2. Kaileo
    February 19, 2014 at 1:30 am #

    Exactly what Clumpy said!

  3. LLP
    February 19, 2014 at 4:43 am #

    Connor,

    Surprised at your argument from authority? Although God did create man and thus “his nature” of having in unalienable rights, an argument for Liberty is better framed in the “nature of man”.

    To reference God as the author of Liberty leaves open the argument of whose God. Allah, and the god of most sects of “Christianity” don’t exactly have a stellar track record of defending those unalienable rights.

    As argued by Clumpy so many atrocities through out history have been perpetrated on the basis of a “godly” mandate. You need look no further than Islam’s “holy jihad” and the LDS church advocacy of “gay friendly” ordinances to see that most people’s gods are not defenders of Liberty.

  4. Cary
    February 19, 2014 at 2:17 pm #

    Like the other commenters, I find that I must voice my complete disagreement with this proposition. Your perspective in this regard is of and within a completely closed system without regard for any external evidence or example. Your reasoning circles back on itself so many times I got dizzy just reading it; “we need god for liberty because he said so.” -Absolutely not. And without evidence, for which there is none, this statement cannot survive the light of reason.

    Liberty is independent of god. Period. There are many examples of cultures who exist within a framework of liberty, but which are not theocratic. There are cultures that enjoy liberty under the banner of gods outside the realm of Christianity, and there are theocracies living in severe oppression despite a nearly universal belief in god to a degree that makes modern American Christianity look like a casual board game.

    I would dare say you have confused “belief in god” with “morals”, and have made a case here for the existence of objective morals based on a narrow model of belief without consideration for systems outside that model that work perfectly fine without a god, or that breach the rules you have outlined, or that don’t comply with what I assume is your world view based on your post.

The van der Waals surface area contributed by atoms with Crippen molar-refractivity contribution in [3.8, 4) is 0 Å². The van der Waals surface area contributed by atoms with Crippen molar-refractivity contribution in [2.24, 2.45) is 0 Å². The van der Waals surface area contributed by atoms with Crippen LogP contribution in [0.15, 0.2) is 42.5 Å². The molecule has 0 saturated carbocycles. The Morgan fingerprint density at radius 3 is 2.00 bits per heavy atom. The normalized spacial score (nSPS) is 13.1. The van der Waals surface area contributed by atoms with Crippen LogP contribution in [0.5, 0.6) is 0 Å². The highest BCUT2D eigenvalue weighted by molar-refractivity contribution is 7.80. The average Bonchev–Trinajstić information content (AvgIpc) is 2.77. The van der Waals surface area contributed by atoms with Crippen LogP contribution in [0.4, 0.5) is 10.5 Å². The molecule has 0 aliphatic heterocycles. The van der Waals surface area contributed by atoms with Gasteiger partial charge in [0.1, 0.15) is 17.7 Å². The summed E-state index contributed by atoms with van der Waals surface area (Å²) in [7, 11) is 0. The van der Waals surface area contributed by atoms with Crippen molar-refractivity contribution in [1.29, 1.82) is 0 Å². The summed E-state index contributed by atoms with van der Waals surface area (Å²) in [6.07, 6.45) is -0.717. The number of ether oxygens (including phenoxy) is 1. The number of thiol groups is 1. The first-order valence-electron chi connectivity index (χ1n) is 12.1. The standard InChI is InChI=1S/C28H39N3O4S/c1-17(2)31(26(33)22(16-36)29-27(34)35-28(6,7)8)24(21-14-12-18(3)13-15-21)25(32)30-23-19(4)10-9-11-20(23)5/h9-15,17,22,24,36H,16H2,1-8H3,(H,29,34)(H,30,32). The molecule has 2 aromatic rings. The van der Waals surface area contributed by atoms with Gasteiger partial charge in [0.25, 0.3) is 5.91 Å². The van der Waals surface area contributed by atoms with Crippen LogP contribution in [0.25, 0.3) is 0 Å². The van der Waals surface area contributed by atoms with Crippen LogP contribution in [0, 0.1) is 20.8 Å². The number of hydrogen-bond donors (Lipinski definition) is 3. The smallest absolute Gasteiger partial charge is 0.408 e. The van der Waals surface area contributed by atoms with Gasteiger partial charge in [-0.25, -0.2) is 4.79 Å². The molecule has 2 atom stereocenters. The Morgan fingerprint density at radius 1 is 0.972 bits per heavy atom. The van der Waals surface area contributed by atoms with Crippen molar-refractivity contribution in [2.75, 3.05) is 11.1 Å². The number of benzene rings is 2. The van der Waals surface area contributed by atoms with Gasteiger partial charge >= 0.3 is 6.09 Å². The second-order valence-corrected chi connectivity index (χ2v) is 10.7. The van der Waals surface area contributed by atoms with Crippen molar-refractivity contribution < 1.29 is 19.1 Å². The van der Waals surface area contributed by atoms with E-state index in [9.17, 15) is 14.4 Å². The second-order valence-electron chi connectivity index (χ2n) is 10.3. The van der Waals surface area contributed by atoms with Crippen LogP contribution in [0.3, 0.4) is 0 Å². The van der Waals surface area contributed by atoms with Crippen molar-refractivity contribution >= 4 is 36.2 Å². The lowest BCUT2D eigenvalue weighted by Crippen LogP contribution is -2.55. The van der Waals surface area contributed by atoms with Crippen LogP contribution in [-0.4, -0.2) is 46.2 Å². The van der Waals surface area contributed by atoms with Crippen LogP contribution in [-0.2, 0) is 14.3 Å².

Liberty allows for you to have your beliefs, and you are free to enjoy them as far as I am concerned, but don’t frame liberty within the confines of that belief; you will find that it quickly loses its relationship with freedom and starts looking like fascism for anyone outside that system.

  5. Connor
    February 19, 2014 at 2:39 pm #

    It’s important to note, despite (mis)interpretations to the contrary, that I am not arguing that liberty is dependent upon God or that “we need [G]od for liberty because he said so.”

    I have said elsewhere that liberty is connected to our humanity, and whether you ascribe that humanity to our Creator or to natural evolution, the end result is the same—our liberty predates and thus supersedes the state.

    What I am primarily arguing here is that a recognition of our Creator, and an understanding of his future judgment, can and should serve as a moderating influence. So as more people abandon God, and in many such instances abandon morality, the self-restraint that faith in God provides is not an influence in their lives—and this, I argue, leads to people being tempted to do whatever they (think they) can get away with.

    I know atheists who I would call moral people. I observe many more to whom I would not apply that label. So I’m not tying liberty to faith in God without qualification, just as I’m not tying immorality to atheism. There is nuance involved, and I recognize that.